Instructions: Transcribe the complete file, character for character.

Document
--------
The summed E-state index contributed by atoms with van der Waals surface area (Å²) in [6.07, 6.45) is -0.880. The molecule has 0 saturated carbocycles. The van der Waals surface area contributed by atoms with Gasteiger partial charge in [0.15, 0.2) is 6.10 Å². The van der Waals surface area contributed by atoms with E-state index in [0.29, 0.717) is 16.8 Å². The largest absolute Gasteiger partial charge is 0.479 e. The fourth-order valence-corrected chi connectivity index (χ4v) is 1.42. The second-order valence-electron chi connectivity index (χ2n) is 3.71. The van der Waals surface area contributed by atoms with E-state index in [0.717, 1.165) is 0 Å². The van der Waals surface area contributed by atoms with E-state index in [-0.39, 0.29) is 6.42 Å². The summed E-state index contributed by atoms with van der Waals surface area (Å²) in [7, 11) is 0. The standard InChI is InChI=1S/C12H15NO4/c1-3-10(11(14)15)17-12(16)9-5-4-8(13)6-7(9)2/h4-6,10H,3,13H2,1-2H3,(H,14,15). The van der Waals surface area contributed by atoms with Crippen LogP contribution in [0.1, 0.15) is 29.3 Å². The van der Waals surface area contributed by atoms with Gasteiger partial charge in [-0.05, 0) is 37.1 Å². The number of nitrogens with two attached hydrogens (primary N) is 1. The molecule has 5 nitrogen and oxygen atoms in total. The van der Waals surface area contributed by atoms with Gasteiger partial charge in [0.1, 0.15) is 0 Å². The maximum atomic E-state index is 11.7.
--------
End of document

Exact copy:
The summed E-state index contributed by atoms with van der Waals surface area (Å²) in [6.07, 6.45) is -0.880. The molecule has 0 saturated carbocycles. The van der Waals surface area contributed by atoms with Gasteiger partial charge in [0.15, 0.2) is 6.10 Å². The van der Waals surface area contributed by atoms with E-state index in [0.29, 0.717) is 16.8 Å². The largest absolute Gasteiger partial charge is 0.479 e. The fourth-order valence-corrected chi connectivity index (χ4v) is 1.42. The second-order valence-electron chi connectivity index (χ2n) is 3.71. The van der Waals surface area contributed by atoms with E-state index in [0.717, 1.165) is 0 Å². The van der Waals surface area contributed by atoms with E-state index in [-0.39, 0.29) is 6.42 Å². The summed E-state index contributed by atoms with van der Waals surface area (Å²) in [7, 11) is 0. The standard InChI is InChI=1S/C12H15NO4/c1-3-10(11(14)15)17-12(16)9-5-4-8(13)6-7(9)2/h4-6,10H,3,13H2,1-2H3,(H,14,15). The van der Waals surface area contributed by atoms with Crippen LogP contribution in [0.1, 0.15) is 29.3 Å². The van der Waals surface area contributed by atoms with Gasteiger partial charge in [-0.05, 0) is 37.1 Å². The number of nitrogens with two attached hydrogens (primary N) is 1. The molecule has 5 nitrogen and oxygen atoms in total. The van der Waals surface area contributed by atoms with Gasteiger partial charge in [0.1, 0.15) is 0 Å². The maximum atomic E-state index is 11.7.